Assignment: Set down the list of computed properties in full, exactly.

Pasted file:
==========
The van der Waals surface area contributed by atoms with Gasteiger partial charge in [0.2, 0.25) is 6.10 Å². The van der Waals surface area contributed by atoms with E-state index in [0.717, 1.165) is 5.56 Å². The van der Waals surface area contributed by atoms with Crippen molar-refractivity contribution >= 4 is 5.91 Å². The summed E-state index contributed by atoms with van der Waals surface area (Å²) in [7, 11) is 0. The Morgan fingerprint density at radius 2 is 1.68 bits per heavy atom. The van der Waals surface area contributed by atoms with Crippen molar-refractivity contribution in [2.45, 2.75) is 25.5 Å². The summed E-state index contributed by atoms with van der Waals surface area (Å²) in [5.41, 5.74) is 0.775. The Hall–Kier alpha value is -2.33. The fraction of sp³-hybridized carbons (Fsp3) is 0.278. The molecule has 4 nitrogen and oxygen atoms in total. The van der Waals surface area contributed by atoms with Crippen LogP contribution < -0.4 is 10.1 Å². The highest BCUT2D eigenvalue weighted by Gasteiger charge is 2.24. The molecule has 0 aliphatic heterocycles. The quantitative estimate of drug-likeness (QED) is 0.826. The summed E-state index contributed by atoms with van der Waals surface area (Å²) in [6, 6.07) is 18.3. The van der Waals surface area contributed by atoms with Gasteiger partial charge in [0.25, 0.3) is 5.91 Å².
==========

The van der Waals surface area contributed by atoms with Gasteiger partial charge in [0.2, 0.25) is 6.10 Å². The van der Waals surface area contributed by atoms with E-state index in [0.717, 1.165) is 5.56 Å². The van der Waals surface area contributed by atoms with Crippen molar-refractivity contribution >= 4 is 5.91 Å². The summed E-state index contributed by atoms with van der Waals surface area (Å²) in [7, 11) is 0. The Morgan fingerprint density at radius 2 is 1.68 bits per heavy atom. The van der Waals surface area contributed by atoms with Crippen molar-refractivity contribution in [2.45, 2.75) is 25.5 Å². The summed E-state index contributed by atoms with van der Waals surface area (Å²) in [5.41, 5.74) is 0.775. The Hall–Kier alpha value is -2.33. The fraction of sp³-hybridized carbons (Fsp3) is 0.278. The molecule has 4 nitrogen and oxygen atoms in total. The van der Waals surface area contributed by atoms with Crippen LogP contribution < -0.4 is 10.1 Å². The highest BCUT2D eigenvalue weighted by Gasteiger charge is 2.24. The molecule has 0 aliphatic heterocycles. The quantitative estimate of drug-likeness (QED) is 0.826. The summed E-state index contributed by atoms with van der Waals surface area (Å²) in [6, 6.07) is 18.3. The van der Waals surface area contributed by atoms with Gasteiger partial charge in [0.25, 0.3) is 5.91 Å².